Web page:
Paragraphs 6 though 9 read: "Creegan had led a law-abiding life until his medication dosage was changed, defense attorney George Matangos said."
"Matangos provided Eby with a lengthy report from a doctor, hired by the defense, who examined Creegan's medical records."
"Creegan was trying to get a gun to kill himself the night he attacked Lebo, Matangos said in June, when Creegan pleaded no contest to the charges."
"Creegan was taking a prescription medication used to treat depression and anxiety, Matangos said, adding that he believed the medication caused Creegan to act the way he did that night."
Cop's attacker: Thanks for not shooting me
By LES STEWART
A city man who ran down a police officer with his car last year thanked the officer yesterday for not shooting him during the attack.
Kevin Creegan of 923 Hauck St. was sentenced yesterday to 111/2 to 23 months in Lebanon County prison for crashing into Lebanon police officer William Lebo with a minivan, wrestling with him on the ground and grabbing at the officer's service revolver on the night of July 2, 2002.
After he pronounced the prison sentence, Lebanon County President Judge Robert J. Eby ordered Creegan released on parole because he had already served the minimum time in jail. Creegan was in prison for nearly a year, from July 2 last year until June 26, when he pleaded no contest to charges of aggravated asault and recklessly endangering another person and his bail was reduced.
Creegan will also be on state probation for an additional eight years. He was fined $2,000 and ordered to pay restitution of more than $24,300 for damages to the police cruiser and computer, as well as Lebo's medical bills and lost wages. The medical bills alone totaled more than $10,000.
As part of the plea agreement, an attempted homicide charge and additional aggravated assault counts were dismissed.
Lebo, now a sergeant, consented to the agreement, said Jennifer Gettle, first assistant district attorney.
"I feel terrible for what happened," Creegan said yesterday, thanking the officer for not shooting him that night.
Lebo had stopped a vehicle in the 700 block of Walnut Street when Creegan, driving a minivan, sped through a parking lot and headed toward him. The van hit Lebo, pinning him against his cruiser and badly injuring him.
Creegan then got out of his vehicle and struggled with Lebo in the street, attempting to wrest the officer's gun away from him. Despite broken bones in both legs he had suffered when the car hit him, Lebo managed to get off the ground and was lying on top of Creegan when several passers-by came to the injured officer's aid.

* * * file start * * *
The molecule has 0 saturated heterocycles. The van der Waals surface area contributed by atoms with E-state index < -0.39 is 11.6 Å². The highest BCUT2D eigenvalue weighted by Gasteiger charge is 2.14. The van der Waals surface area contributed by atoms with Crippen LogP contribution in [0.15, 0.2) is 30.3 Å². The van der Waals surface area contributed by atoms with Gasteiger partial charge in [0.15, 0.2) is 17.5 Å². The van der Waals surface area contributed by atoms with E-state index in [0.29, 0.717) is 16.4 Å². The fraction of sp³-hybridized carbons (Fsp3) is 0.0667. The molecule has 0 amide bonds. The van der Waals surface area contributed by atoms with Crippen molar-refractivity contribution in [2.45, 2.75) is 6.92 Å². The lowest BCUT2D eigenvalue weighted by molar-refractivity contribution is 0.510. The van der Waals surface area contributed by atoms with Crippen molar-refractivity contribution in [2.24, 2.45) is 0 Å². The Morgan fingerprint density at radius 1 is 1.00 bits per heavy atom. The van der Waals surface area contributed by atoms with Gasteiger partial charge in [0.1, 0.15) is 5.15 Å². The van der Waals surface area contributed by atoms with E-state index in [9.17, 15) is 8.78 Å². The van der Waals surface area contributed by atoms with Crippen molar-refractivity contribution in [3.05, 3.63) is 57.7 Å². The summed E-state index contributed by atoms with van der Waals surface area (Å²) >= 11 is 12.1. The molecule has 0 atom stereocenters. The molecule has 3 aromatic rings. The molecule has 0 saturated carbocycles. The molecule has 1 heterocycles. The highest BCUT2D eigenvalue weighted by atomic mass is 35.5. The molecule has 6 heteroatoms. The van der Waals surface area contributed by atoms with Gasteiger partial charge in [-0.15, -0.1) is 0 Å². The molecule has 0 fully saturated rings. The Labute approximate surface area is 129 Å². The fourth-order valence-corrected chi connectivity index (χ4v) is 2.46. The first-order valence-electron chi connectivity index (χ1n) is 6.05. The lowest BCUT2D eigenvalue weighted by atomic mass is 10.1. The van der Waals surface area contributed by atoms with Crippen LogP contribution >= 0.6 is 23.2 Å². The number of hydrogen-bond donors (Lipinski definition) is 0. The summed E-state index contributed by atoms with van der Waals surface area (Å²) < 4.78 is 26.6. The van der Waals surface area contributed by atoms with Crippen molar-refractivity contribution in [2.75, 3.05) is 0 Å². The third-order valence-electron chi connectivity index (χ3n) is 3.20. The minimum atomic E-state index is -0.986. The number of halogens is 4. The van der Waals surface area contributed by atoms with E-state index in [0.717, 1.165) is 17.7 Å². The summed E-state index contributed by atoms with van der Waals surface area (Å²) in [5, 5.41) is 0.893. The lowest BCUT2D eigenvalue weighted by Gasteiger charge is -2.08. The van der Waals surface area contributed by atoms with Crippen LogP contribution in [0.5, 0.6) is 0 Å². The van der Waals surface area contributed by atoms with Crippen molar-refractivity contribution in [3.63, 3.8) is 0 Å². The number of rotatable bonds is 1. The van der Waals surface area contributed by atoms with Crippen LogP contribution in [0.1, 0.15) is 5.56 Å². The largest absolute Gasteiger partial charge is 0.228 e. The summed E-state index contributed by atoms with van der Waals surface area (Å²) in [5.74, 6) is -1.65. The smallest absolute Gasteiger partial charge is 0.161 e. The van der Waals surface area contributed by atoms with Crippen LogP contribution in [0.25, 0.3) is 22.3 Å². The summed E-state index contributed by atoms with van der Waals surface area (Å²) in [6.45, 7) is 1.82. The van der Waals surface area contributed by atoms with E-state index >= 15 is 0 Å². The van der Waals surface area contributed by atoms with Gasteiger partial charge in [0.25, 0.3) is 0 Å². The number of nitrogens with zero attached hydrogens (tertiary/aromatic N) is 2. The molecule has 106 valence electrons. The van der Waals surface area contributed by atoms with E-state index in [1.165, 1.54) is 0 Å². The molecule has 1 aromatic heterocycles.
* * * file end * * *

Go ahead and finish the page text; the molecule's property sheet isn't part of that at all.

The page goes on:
Lebo suffered a broken right leg and left ankle. He was hospitalized for three days, and the injuries kept him off the job for about three months. Eight days after the incident, Lebo attended a ceremony in city council chambers to receive a promotion to sergeant.
After yesterday's sentencing hearing, Creegan walked over to Lebo and shook his hand. Lebo smiled during the brief encounter in the courtroom.
Creegan had led a law-abiding life until his medication dosage was changed, defense attorney George Matangos said.
Matangos provided Eby with a lengthy report from a doctor, hired by the defense, who examined Creegan's medical records.
Creegan was trying to get a gun to kill himself the night he attacked Lebo, Matangos said in June, when Creegan pleaded no contest to the charges.
Creegan was taking a prescription medication used to treat depression and anxiety, Matangos said, adding that he believed the medication caused Creegan to act the way he did that night.
The attorney commended Lebo and said he acted courageously. It was obvious, he said, that Lebo's first concern was for safety of the citizens in the area of the incident.
Gettle said the incident shocked many people, who wondered why someone with no criminal record would attack a policeman. The doctor's report explains it, she said.
The judge told Creegan that he was not the usual type of defendant who appears for sentencing. About 50 people attended the hearing in support of Creegan, and dozens of letters of support were also written to Eby.
"You have one heck of a support system," Eby told Creegan.
"It's obvious to them ... that he is not the person who acted that night," Matangos said.
The judge said his first reaction after reading about the incident was that it was another instance of someone not caring about the effects of their actions on other people.
"In your case, it doesn't fit," Eby said.
But the incident did seem to foreshadow a more recent spate of violence against police officers, Eby said.
In recent months, a city policeman was injured when a man rammed his pickup truck into the officer's city police cruiser, and two officers were injured as they arrested two men wanted by police. On Memorial Day weekend, three officers were injured when they tried to break up a crowd of 30 to 40 youths gathered on a northside street corner.
"These are special people," the judge said of Lebo and other officers. "They step into areas where most of us don't want to go."